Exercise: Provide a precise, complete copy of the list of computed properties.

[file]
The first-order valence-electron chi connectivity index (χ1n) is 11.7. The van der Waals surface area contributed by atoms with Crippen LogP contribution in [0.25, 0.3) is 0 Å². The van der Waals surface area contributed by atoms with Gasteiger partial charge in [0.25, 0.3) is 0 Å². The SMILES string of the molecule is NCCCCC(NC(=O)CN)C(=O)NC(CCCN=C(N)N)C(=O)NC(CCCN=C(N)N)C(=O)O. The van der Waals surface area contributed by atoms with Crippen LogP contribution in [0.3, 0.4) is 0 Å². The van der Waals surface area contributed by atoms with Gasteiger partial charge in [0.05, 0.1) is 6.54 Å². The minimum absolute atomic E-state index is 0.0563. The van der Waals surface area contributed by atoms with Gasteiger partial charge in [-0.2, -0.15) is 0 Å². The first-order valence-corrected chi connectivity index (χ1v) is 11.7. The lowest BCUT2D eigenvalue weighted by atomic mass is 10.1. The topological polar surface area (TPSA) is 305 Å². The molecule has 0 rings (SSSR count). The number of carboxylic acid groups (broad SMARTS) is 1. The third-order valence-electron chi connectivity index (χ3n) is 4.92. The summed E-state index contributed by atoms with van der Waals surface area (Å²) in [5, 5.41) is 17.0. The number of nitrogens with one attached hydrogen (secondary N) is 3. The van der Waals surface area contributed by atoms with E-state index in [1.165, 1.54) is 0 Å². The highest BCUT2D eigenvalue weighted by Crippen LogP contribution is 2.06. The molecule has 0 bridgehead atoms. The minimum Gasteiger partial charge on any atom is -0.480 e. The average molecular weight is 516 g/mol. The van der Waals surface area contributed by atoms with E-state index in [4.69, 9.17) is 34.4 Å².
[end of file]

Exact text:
The first-order valence-electron chi connectivity index (χ1n) is 11.7. The van der Waals surface area contributed by atoms with Crippen LogP contribution in [0.25, 0.3) is 0 Å². The van der Waals surface area contributed by atoms with Gasteiger partial charge in [0.25, 0.3) is 0 Å². The SMILES string of the molecule is NCCCCC(NC(=O)CN)C(=O)NC(CCCN=C(N)N)C(=O)NC(CCCN=C(N)N)C(=O)O. The van der Waals surface area contributed by atoms with Crippen LogP contribution in [0.3, 0.4) is 0 Å². The van der Waals surface area contributed by atoms with Gasteiger partial charge in [0.05, 0.1) is 6.54 Å². The minimum absolute atomic E-state index is 0.0563. The van der Waals surface area contributed by atoms with Gasteiger partial charge in [-0.2, -0.15) is 0 Å². The first-order valence-corrected chi connectivity index (χ1v) is 11.7. The lowest BCUT2D eigenvalue weighted by atomic mass is 10.1. The topological polar surface area (TPSA) is 305 Å². The molecule has 0 rings (SSSR count). The number of carboxylic acid groups (broad SMARTS) is 1. The third-order valence-electron chi connectivity index (χ3n) is 4.92. The summed E-state index contributed by atoms with van der Waals surface area (Å²) in [5, 5.41) is 17.0. The number of nitrogens with one attached hydrogen (secondary N) is 3. The van der Waals surface area contributed by atoms with E-state index in [1.165, 1.54) is 0 Å². The highest BCUT2D eigenvalue weighted by Crippen LogP contribution is 2.06. The molecule has 0 bridgehead atoms. The minimum Gasteiger partial charge on any atom is -0.480 e. The average molecular weight is 516 g/mol. The van der Waals surface area contributed by atoms with E-state index in [4.69, 9.17) is 34.4 Å².